Tropic of Cancer is a notorious novel from 1934 by the American writer Henry Miller. Banned on grounds of obscenity, it was not published in the United States until 1961.
When I read the book, it made me think, ironically, of Netflix comedy Emily in Paris. Oddly for a country which makes such a big deal of freedom, America is in many ways a morally conservative, sometimes puritanical country. This gives humour to Emily’s situation, where a poised, self-possessed young woman from Chicago collides with louche Parisians. Tropic of Cancer is a similar idea, only taken to much more of an extreme. The American in this case is Henry Miller – yes the narrator has the same name as the author. He is vaguely a writer, sometimes a proof reader, occasionally a teacher of English, who leaves his marriage in America to try and find artistic freedom in the hedonistic environs of Montparnasse. Henry might not be self-controlled like Emily, but he is the product of a relatively repressed culture crashing into a society that is altogether more rakish.
How does this American do? Well it’s all pretty chaotic, and with a crazy book I think it helps to make sense of it in terms of other things. So moving on from Emily in Paris, I also found myself reminded of the Rocky Horror Picture Show where alien Frank N. Furter flees his home planet and comes to Earth, hoping to do whatever he likes. But after a while, even having fun becomes hard work. At one point a disillusioned Frank moans: “It’s not easy having a good time. Even smiling makes my face ache.” There is a lot of that in Tropic of Cancer.
Tropic of Cancer basically has two modes. There’s the relatively straight-forward and frequently hilarious approach of sections describing Henry’s dealings with friends and acquaintances. My favourite is the one where he meets a turbulent Russian princess trying to make it as a film star. Using my comparisons technique, these passages are like Withnail and I. The second Tropic of Cancer mode is a stream of consciousness style, where reflections and opinions tumble along wild tangents. These segments are by turns poetic, incomprehensible, and smug. There’s the feeling that if you are not suffering, or living in poverty, or having extreme relationship dramas, you are not really getting through to the truth of things. I admit I sometimes found this attitude tiresome and weirdly snobbish in an inverted sort of way – though I got the point that being too comfortable might not be the most creative way to be.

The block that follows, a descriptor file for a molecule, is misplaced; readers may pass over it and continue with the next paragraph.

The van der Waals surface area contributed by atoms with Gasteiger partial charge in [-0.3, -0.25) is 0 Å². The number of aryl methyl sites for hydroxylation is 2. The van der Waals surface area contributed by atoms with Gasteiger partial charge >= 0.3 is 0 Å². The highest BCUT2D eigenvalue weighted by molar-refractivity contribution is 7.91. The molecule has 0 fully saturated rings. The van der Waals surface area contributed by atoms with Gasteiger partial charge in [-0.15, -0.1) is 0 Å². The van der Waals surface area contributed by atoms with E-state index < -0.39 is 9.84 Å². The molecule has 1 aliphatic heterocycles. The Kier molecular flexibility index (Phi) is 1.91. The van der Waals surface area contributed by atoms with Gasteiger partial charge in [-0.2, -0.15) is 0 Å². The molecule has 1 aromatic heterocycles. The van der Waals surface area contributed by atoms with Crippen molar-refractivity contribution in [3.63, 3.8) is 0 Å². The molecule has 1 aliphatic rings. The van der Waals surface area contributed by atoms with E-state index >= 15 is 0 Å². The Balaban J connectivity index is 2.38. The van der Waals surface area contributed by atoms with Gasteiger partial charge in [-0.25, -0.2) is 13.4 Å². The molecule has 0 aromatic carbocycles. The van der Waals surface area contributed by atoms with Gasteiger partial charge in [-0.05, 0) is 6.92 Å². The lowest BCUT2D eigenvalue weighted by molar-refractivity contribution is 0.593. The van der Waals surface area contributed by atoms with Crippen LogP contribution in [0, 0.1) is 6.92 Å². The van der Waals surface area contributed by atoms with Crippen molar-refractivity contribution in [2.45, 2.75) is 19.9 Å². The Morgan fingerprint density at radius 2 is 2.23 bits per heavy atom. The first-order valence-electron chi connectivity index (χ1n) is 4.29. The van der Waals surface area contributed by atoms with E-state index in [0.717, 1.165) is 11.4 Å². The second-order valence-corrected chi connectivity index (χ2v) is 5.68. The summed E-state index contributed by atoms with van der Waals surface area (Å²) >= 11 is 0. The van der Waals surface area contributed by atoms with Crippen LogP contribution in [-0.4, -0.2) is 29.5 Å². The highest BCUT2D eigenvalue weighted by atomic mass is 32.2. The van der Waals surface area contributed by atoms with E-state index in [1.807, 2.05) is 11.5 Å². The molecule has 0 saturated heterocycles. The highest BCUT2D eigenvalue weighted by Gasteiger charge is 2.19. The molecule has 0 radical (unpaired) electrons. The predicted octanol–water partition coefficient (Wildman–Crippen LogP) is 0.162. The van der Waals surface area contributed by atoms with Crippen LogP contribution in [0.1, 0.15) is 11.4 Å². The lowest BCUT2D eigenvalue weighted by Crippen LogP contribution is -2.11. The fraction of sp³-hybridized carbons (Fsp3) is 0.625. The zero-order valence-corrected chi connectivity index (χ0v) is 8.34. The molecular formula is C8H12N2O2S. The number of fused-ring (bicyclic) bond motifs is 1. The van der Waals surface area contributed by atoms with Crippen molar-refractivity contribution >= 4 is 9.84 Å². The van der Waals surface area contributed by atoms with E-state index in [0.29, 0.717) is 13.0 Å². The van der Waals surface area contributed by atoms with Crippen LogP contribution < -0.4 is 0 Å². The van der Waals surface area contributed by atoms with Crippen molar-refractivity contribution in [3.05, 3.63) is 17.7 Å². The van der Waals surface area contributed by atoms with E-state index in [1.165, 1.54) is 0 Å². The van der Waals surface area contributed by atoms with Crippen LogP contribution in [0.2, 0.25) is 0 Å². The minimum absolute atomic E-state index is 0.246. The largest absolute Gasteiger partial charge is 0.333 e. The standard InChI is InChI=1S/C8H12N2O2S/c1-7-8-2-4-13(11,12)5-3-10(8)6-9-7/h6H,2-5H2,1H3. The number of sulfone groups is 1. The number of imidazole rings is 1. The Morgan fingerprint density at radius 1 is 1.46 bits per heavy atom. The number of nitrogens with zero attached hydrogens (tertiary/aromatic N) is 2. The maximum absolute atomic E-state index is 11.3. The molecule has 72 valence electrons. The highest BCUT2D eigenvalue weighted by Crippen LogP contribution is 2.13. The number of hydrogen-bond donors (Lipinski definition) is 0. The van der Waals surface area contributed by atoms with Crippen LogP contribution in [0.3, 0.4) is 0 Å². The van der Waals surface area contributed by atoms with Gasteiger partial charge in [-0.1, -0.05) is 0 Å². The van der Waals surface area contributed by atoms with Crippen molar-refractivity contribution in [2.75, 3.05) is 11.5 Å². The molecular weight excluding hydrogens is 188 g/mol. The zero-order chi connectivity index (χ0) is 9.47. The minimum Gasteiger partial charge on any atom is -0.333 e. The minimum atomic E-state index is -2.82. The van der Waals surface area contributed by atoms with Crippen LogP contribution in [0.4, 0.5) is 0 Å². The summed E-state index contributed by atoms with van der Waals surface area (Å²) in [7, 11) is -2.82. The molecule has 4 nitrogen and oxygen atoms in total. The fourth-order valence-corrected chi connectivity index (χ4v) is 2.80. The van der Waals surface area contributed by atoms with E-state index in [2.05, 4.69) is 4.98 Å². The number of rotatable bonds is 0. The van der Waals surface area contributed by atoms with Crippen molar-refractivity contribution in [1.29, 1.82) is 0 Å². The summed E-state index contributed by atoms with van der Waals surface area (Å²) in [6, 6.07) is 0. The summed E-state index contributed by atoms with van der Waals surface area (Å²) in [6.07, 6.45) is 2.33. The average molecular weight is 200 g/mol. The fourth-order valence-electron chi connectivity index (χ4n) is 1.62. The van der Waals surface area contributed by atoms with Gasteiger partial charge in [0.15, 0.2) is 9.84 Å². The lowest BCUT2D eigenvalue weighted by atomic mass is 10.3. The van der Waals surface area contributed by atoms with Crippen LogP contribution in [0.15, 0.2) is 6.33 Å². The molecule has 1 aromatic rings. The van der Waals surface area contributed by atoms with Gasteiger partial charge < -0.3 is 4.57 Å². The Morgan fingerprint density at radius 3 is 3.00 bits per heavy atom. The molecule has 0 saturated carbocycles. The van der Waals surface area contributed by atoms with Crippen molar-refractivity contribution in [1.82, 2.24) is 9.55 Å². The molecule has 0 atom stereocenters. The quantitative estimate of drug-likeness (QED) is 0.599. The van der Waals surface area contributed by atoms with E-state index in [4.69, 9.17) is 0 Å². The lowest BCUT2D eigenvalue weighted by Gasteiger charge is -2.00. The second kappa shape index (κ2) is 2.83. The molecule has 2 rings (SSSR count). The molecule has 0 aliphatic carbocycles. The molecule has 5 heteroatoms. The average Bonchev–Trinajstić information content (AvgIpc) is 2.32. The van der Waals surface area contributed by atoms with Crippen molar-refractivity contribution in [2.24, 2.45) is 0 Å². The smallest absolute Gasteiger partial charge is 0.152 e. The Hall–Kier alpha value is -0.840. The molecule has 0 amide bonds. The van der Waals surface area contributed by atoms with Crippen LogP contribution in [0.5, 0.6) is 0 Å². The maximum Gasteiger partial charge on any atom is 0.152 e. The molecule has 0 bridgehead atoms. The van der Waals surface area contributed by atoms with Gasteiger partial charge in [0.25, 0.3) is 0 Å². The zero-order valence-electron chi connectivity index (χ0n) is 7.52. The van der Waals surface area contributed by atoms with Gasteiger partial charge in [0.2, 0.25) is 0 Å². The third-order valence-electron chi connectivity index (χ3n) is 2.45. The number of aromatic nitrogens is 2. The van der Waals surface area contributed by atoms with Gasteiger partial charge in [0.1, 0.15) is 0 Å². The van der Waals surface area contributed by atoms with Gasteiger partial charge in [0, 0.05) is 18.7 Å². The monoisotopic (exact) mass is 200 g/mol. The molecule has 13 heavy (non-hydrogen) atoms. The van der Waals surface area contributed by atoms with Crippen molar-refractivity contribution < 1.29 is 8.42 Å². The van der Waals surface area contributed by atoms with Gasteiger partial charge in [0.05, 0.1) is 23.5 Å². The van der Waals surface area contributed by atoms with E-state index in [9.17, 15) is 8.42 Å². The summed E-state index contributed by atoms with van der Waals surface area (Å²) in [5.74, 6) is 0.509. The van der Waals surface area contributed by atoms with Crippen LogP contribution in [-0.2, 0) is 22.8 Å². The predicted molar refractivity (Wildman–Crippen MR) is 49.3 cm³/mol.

Giving a book like this a star rating is not easy. You can imagine what Henry Miller would think of star ratings: drink in hand he would declare five stars to be “a brilliant constellation, in a night hung close, dagger-pointed, drunk as a maniac, an infinitude of emptiness.” This is a book that wants to get away from easy categories of good and bad, worthwhile and worthless. So rather than passing judgement, I can only really go with my personal reaction, which is – very funny in parts, sometimes moving, often distasteful, and perhaps misguided in believing that if something is miserable, dirty and horrible then it must be true. Didn’t Keats say that beauty was truth? So that’s at least one person who thinks that a disgusting flat, filled with bed bugs and drunk people is not necessarily the last word in veracity. From a writing point of view the book is well crafted, which is part of the irony of Tropic of Cancer. It might seem as though the author is throwing down the first thing that comes into his head, in a mad burst of creative abandon; but our narrator Henry Miller also talks of revisions and drafts, which tells us that his writing freedom is hard won. Henry works as a proof reader, and you don’t get to be one of those without understanding that writing takes work. Fittingly, the free-form but crafted writing of Tropic of Cancer is just like many other ambivalent liberties explored in the book. As you escape, there is always a kind of equal and opposite reaction to bring you back again – which even in its frustrations, can be oddly reassuring. But you will have to look hard for the reassurance. Henry Miller’s instinct is to be miserable.